What Did Peter Mean

Why did Peter quote from it? Just as men now quote from the classics, not sanctioning the truth of the quotation, but to illustrate and enforce a proposition. Nothing is more common than for writers to quote fables "As the toroise said to the hare," in Aesop; "As the sun said to the wind," etc. We have the same practice illustrated in the Bible. Joshua, after a poetical quotation adorning his narrative, says: "Is not this written in the Book of Jasher?" (Josh. 10:113) and Jeremiah (48:45) says: "A fire shall come forth out of Heshbon," quoting from an ancient poet, says Dr. Adam Clarke. Peter alludes to this ancient legend, to illustrate the certainty of retribution, without any intention of teaching the silly notions of angels falling from heaven, and certainly not meaning to sanction the then prevalent notions concerning the heathen Tartarus. This is the only alternative: either the pagan doctrine is true, and the heathen got ahead of inspiration by ascertaining the fact before the authors of the Bible learned it—for it was currently accepted centuries before Christ, and is certainly not taught in the Old Testament—or Peter quotes it as Jesus refers to Mammon, rhetorically, to illustrate the great fact of retribution he was inculcating. If true, how can any one account for the fact that it is never referred to in the Bible, before or after this once? Besides, these angels are not to be detained always in Tartarus, they are to be released. The language is, "delivered them into chains of darkness, to be reserved unto judgment." When their judgment comes, they emerge from duress. They only remain in Tartarus 'unto judgment." Their imprisonment is therefore a limited one, so that the language gives no proof of endless punishment, even if it were a literal description.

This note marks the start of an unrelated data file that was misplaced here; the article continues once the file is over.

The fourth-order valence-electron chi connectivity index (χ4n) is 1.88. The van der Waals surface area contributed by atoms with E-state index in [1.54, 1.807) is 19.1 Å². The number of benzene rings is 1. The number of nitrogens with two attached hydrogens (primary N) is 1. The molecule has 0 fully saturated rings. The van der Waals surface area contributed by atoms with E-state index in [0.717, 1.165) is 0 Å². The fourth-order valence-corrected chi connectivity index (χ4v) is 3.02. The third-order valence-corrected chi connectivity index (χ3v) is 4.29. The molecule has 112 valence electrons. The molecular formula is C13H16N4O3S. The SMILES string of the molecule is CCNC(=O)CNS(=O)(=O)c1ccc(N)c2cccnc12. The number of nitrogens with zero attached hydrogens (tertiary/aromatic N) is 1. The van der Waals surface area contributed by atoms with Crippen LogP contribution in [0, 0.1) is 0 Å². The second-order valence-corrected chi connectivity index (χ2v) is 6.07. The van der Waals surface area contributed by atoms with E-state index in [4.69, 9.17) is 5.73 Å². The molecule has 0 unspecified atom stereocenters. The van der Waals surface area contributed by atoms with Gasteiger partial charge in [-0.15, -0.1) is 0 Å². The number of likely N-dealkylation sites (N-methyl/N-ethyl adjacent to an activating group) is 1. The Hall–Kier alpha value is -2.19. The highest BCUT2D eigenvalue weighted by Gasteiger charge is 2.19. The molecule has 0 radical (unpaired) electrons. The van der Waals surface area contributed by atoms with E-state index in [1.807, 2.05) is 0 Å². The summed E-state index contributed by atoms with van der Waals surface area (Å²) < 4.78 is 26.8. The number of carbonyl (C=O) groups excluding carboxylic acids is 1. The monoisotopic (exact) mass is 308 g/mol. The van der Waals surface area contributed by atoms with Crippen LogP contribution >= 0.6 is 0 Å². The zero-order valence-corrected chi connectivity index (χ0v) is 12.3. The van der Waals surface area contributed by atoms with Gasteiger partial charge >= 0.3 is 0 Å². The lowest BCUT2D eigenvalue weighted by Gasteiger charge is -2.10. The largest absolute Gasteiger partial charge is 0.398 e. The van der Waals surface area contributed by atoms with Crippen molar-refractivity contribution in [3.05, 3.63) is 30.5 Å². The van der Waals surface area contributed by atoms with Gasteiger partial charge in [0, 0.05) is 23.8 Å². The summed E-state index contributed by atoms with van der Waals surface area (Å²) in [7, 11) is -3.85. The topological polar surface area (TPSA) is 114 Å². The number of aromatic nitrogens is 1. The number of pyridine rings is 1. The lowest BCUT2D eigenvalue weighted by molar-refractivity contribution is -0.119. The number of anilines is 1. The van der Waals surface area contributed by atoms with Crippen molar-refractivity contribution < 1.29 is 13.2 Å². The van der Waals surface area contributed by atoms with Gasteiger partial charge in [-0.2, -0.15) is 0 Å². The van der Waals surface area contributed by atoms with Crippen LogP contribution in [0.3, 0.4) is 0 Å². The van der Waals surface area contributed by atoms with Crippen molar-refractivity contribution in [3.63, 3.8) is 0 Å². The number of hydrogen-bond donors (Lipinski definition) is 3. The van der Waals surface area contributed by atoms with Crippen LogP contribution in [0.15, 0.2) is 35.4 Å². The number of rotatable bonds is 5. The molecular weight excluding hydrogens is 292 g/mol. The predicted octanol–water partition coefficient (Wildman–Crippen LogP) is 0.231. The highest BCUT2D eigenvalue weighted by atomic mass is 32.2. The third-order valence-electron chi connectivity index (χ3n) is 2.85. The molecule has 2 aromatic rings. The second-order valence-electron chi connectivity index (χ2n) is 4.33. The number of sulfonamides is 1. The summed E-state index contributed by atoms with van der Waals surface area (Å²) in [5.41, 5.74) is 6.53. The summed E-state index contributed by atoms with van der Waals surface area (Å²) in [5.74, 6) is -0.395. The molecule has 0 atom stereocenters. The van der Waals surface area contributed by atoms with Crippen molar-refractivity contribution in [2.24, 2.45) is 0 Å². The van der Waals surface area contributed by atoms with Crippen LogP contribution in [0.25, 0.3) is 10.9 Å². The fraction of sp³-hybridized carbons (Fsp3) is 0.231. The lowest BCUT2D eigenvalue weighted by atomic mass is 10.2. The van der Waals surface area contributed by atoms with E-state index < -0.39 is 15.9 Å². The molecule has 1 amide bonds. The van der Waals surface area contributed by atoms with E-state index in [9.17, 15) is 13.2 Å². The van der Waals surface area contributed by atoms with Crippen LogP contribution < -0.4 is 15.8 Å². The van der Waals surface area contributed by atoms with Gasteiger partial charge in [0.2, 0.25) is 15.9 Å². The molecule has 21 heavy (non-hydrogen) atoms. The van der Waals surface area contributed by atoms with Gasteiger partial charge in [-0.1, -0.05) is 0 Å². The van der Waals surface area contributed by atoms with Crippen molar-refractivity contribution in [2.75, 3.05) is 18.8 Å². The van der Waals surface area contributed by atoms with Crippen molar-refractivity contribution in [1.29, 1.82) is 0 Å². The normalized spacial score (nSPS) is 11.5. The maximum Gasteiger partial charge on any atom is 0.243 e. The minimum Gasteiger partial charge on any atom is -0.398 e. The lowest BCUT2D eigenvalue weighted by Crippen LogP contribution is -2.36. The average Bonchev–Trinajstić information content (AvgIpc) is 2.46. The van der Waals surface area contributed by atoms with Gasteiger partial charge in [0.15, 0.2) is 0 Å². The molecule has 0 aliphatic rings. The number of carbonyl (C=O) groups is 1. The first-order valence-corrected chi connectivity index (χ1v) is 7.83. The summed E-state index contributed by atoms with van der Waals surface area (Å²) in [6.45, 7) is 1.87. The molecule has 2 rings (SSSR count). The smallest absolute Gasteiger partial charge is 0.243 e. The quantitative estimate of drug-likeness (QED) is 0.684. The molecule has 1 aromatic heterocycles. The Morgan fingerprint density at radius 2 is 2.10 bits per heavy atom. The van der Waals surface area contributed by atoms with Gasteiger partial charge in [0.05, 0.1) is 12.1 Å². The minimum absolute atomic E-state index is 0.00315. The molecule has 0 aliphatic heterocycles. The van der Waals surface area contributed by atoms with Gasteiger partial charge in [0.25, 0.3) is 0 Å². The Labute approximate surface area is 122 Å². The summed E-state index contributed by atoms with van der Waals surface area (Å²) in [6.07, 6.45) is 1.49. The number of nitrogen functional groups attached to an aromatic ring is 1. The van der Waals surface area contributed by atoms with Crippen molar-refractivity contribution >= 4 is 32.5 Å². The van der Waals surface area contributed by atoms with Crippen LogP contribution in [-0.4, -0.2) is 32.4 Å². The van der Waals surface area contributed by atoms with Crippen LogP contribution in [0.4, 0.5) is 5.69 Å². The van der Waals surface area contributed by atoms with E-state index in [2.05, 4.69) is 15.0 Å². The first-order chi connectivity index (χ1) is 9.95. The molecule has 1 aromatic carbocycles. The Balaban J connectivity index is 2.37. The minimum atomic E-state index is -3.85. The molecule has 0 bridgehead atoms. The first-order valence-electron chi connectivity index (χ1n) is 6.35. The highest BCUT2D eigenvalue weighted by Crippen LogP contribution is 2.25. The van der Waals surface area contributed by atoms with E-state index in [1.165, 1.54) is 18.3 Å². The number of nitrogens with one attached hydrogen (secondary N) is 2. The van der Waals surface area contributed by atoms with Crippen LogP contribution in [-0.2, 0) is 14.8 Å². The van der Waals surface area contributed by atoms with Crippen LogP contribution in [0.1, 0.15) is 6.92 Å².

But no one can fail to see that the apostle employs the legend of the Book of Enoch to illustrate and enforce his doctrine of retribution. As though he had said: "If, as is believed by some, God spared not the angels that sinned, do not let us who sin, mortal men, expect to escape." If this view is denied there is no escape from the gross doctrine of Tartarus, as taught by the pagan, and that, too, on the testimony of a solitary sentence of Scripture!

But whatever may be the intent of the words, they do not teach endless torment, for the chains referred to last only unto the judgment.

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